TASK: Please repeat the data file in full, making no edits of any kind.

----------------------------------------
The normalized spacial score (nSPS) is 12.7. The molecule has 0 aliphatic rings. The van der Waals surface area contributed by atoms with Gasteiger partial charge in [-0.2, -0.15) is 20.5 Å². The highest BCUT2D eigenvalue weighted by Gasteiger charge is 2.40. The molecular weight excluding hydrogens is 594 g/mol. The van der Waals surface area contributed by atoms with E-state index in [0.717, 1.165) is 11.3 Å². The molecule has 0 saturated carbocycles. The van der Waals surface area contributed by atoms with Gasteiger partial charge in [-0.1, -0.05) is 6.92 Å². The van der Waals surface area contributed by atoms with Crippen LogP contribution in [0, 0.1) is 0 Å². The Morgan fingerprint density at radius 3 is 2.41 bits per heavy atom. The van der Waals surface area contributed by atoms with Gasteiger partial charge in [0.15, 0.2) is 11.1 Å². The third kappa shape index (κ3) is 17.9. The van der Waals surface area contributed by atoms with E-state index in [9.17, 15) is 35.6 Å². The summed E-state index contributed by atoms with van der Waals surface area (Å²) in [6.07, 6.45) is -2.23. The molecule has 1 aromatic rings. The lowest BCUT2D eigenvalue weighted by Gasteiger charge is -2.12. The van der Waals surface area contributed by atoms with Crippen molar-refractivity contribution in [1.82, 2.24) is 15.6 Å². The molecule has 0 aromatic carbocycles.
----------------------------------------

The normalized spacial score (nSPS) is 12.7. The molecule has 0 aliphatic rings. The van der Waals surface area contributed by atoms with Gasteiger partial charge in [-0.2, -0.15) is 20.5 Å². The highest BCUT2D eigenvalue weighted by Gasteiger charge is 2.40. The molecular weight excluding hydrogens is 594 g/mol. The van der Waals surface area contributed by atoms with E-state index in [0.717, 1.165) is 11.3 Å². The molecule has 0 saturated carbocycles. The van der Waals surface area contributed by atoms with Gasteiger partial charge in [-0.1, -0.05) is 6.92 Å². The van der Waals surface area contributed by atoms with Crippen LogP contribution in [0, 0.1) is 0 Å². The Morgan fingerprint density at radius 3 is 2.41 bits per heavy atom. The van der Waals surface area contributed by atoms with Gasteiger partial charge in [0.15, 0.2) is 11.1 Å². The third kappa shape index (κ3) is 17.9. The van der Waals surface area contributed by atoms with E-state index in [9.17, 15) is 35.6 Å². The summed E-state index contributed by atoms with van der Waals surface area (Å²) in [6.07, 6.45) is -2.23. The molecule has 1 aromatic rings. The lowest BCUT2D eigenvalue weighted by Gasteiger charge is -2.12. The van der Waals surface area contributed by atoms with Crippen molar-refractivity contribution in [1.82, 2.24) is 15.6 Å². The molecule has 0 aromatic carbocycles.